Freshly published on Science Advances our recent research on strategic dam planning over the whole Mekong river basin shows that alternatives existing to disconnect rivers from deltas. The transboundary Mekong Basin has been dubbed the “Battery of Southeast Asia” for its large hydropower potential. Development of hydropower dams in the six riparian countries proceeds without strategic analyses of dam impacts, e.g., reduced sediment delivery to the lower Mekong. This will impact some of the world’s largest freshwater fisheries and endangers the resilience of the delta, which supports 17 million livelihoods, against rising sea levels. To highlight alternatives, we contribute an optimization-based framework for strategic sequencing of dam development. We quantify lost opportunities from past development and identify remaining opportunities for better tradeoffs between sediment and hydropower. We find that limited opportunities remain for less impactful hydropower in the lower basin, where most development is currently planned, while better trade-offs could be reached with dams in the upper Mekong in China. Our results offer a strategic vision for hydropower in the Mekong, introduce a globally applicable framework to optimize dam sequences in space and time, and highlight the importance of strategic planning on multiple scales to minimize hydropower impacts on rivers. More HERE
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In many regions in Europe, climate change impacts on water resources are threatening the sustainability of agricultural systems and recent events have demonstrated that drought episodes typically for Southern European countries are expanding to Eastern and Western Europe. Policies and legislation are needed to mitigate the related risks and to adapt to climate change impacts. This work presents a simplified water accounting framework that allows a standardized climate change assessment procedures across multiple river basins and synthesize information on local impacts to inform European policy making strategies. The full paper is available open access HERE, and the water accounting framework is also included in the IMPREX POLICY BRIEF available HERE.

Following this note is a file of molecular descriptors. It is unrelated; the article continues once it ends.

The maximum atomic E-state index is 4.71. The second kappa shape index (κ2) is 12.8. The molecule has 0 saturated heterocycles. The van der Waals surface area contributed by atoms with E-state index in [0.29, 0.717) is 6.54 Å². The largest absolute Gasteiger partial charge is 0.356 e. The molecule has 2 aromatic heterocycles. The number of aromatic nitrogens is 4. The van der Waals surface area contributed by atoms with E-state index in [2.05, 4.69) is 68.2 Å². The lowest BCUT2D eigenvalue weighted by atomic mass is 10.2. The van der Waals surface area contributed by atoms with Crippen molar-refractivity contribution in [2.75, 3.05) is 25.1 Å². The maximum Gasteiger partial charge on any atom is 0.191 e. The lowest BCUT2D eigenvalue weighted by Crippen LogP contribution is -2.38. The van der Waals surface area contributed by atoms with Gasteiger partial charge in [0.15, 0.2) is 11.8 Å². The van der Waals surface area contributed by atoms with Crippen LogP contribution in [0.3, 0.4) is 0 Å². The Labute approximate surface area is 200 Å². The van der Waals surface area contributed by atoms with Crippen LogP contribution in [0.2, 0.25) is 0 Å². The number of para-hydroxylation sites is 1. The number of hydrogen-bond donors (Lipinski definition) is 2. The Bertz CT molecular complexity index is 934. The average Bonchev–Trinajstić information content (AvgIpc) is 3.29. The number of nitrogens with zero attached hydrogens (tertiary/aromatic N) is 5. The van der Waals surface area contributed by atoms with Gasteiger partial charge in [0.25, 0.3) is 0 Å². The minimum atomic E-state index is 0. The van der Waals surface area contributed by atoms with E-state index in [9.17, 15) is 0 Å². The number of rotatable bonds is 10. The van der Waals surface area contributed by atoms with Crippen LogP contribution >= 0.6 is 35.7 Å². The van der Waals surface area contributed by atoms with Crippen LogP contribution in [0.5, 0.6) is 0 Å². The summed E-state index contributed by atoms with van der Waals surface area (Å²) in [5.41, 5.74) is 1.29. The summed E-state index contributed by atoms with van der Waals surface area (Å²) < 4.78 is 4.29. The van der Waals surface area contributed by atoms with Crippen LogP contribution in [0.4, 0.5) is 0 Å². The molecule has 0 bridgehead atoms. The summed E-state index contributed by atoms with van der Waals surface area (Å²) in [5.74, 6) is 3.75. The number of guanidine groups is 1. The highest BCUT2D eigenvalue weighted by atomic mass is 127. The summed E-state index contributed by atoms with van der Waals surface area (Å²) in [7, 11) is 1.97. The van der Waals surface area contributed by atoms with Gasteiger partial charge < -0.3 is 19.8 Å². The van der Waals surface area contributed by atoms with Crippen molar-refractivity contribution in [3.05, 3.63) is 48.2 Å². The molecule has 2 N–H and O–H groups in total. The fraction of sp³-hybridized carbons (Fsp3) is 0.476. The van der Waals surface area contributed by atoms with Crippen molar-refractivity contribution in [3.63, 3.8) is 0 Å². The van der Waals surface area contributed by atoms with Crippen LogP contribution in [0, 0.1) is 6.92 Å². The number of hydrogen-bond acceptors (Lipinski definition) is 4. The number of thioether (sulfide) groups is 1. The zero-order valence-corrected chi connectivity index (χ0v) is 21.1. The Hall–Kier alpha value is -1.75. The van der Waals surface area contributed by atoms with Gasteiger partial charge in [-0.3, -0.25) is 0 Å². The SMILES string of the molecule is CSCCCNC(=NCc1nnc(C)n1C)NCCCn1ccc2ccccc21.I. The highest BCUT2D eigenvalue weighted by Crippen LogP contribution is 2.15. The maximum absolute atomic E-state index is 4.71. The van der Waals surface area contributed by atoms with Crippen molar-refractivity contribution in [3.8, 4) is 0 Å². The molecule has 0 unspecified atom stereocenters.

The open source CASCADE toolbox for river sediment connectivity assessment is presented in a new paper on EMS
Sediment connectivity in rivers directly links to fluvial processes and eco-system services. Modelling networkscale sediment connectivity and its response to anthropic alterations, such as dams or land-use changes, is key to better understanding river processes and to inform river basin management. In this paper on Environmental Modelling ans Software, we present a Matlab toolbox for network-scale sediment connectivity based on an implementation of the CASCADE (CAtchment Sediment Connectivity And DElivery) model. CASCADE combines concepts of graph theory with empirical sediment transport formulas to quantify sediment transfers in a river network. Numerical efficiency and flexibility in the input data requirements enables application to large river networks, stochastic simulations of sediment connectivity, and screening impacts of many infrastructure portfolios. Read more HERE.
NRMgroup was involved in an intense week of interactions with the Stakeholders of the DAFNE project showing preliminary results on robust development pathways on both the Omo-Turkana and the Zambezi river basins. We engaged Stakeholders first in Addis Ababa and then in Lusaka in a training session with our newly developed visual analytics tools to compare pathways and explore spatially distributed effects of different pathways on multi-sectors. Feedbacks were extremely positive and constructive and should allow us to further refine tools and solution for the next last session of the DAFNE Negotiation Simulation Lab.